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This article is part of the supplement: Eighth International Conference on Bioinformatics (InCoB2009): Computational Biology

Open Access Proceedings

Comparative study of protein-protein interaction observed in PolyGalacturonase-Inhibiting Proteins from Phaseolus vulgaris and Glycine max and PolyGalacturonase from Fusarium moniliforme

Aditi Maulik, Hiren Ghosh and Soumalee Basu*

Author Affiliations

Department of Bioinformatics, School of Biotechnology, West Bengal University of Technology BF-142, Salt Lake, Kolkata 700064, India

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BMC Genomics 2009, 10(Suppl 3):S19  doi:10.1186/1471-2164-10-S3-S19

Published: 3 December 2009

Abstract

Background

The PolyGalacturonase-Inhibiting Proteins (PGIP) of plant cell wall limit the invasion of phytopathogenic organisms by interacting with the enzyme PolyGalacturonase (PG) they secrete to degrade pectin present in the cell walls. PGIPs from different or same plant differ in their inhibitory activity towards the same PG. PGIP2 from Phaseolus vulgaris (Pv) inhibits the PG from Fusarium moniliforme (Fm) although PGIP1, another member of the multigene family from the same plant sharing 99% sequence similarity, cannot. Interestingly, PGIP3 from Glycine max (Gm) which is a homologue of PGIP2 is capable of inhibiting the same PG although the extent of similarity is lower and is 88%. It therefore appears that subtle changes in the sequence of plant PGIPs give rise to different specificity for inhibiting pathogenic PGs and there exists no direct dependence of function on the extent of sequence similarity.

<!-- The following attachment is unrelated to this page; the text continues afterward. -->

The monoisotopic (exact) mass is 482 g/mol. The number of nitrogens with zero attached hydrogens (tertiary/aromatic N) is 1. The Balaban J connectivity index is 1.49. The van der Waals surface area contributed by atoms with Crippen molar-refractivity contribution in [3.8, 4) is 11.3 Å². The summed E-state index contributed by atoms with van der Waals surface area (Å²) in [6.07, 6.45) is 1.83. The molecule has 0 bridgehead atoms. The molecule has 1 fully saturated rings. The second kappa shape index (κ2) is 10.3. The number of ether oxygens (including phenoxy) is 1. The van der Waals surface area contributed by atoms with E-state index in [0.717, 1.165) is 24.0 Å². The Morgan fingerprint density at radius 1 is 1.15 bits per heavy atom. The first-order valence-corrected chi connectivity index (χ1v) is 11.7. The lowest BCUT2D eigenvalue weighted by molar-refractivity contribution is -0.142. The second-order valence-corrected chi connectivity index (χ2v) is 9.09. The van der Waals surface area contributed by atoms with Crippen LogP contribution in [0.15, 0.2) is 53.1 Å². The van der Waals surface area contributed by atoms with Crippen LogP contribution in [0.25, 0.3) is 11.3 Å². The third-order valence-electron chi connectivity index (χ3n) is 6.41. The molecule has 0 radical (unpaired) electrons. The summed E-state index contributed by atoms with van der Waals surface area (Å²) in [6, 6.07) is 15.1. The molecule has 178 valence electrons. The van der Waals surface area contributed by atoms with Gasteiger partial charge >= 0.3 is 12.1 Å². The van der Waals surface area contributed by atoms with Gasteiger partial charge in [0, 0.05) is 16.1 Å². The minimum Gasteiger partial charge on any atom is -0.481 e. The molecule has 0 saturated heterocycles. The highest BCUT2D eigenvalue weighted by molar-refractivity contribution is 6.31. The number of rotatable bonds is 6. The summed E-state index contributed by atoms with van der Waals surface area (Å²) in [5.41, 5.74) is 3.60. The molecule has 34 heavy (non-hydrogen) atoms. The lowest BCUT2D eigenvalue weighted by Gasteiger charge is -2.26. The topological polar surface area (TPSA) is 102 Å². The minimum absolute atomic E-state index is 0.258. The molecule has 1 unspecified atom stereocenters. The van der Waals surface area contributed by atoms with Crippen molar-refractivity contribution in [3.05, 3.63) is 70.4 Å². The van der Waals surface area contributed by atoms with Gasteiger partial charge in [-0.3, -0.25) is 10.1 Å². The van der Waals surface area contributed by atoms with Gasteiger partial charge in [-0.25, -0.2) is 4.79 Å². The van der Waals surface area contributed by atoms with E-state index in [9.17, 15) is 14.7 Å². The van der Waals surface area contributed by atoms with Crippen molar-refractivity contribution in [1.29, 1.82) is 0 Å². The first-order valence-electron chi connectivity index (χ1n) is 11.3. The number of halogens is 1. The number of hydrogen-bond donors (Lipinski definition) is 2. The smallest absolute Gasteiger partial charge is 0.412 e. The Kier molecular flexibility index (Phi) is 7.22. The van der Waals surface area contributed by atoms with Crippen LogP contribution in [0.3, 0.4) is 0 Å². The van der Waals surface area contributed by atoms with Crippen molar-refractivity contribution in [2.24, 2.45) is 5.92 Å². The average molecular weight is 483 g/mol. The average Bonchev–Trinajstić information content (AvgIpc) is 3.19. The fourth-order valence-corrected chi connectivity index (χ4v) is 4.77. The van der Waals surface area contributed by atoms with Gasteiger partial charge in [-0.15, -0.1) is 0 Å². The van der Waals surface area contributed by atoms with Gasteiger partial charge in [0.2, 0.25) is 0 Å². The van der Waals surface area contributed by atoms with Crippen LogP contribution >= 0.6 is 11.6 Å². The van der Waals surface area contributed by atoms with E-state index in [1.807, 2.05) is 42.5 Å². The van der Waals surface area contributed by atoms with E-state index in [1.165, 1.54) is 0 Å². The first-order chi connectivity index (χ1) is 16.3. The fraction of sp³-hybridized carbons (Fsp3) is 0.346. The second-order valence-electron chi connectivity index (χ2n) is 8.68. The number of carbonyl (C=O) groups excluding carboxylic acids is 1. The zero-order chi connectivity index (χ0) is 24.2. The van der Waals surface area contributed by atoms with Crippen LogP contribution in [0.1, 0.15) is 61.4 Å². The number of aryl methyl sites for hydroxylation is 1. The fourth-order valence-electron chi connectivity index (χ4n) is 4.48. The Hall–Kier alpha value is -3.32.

Results

Structural information for any PGIP-PG complex being absent, we resorted to molecular modelling to gain insight into the mechanism of recognition and discrimination of PGs by PGIPs. We have built homology models of PvPGIP1 and GmPGIP3 using the crystal structure of PvPGIP2 (1OGQ) as template. These PGIPs were then docked individually to FmPG to elucidate the characteristics of their interactions. The mode of binding for PvPGIP1 to FmPG considerably differs from the mode observed for PvPGIP2-FmPG complex, regardless of the high sequence similarity the two PGIPs share. Both PvPGIP2 and GmPGIP3 despite being relatively less similar, interact with residues of FmPG that are known from mutational studies to constitute the active site of the enzyme. PvPGIP1 tends to interact with residues not located at the active site of FmPG. Looking into the electrostatic potential surface for individual PGIPs, it was evident that a portion of the interacting surface for PvPGIP1 differs from the corresponding region of PvPGIP2 or GmPGIP3.

Conclusion

van der Waals and eletrostatic interactions play an active role in PGIPs for proper recognition and discrimination of PGs. Docking studies reveal that PvPGIP2 and GmPGIP3 interact with the residues constituting the active site of FmPG with implications that the proteins bind/block FmPG at its active site and thereby inhibit the enzyme.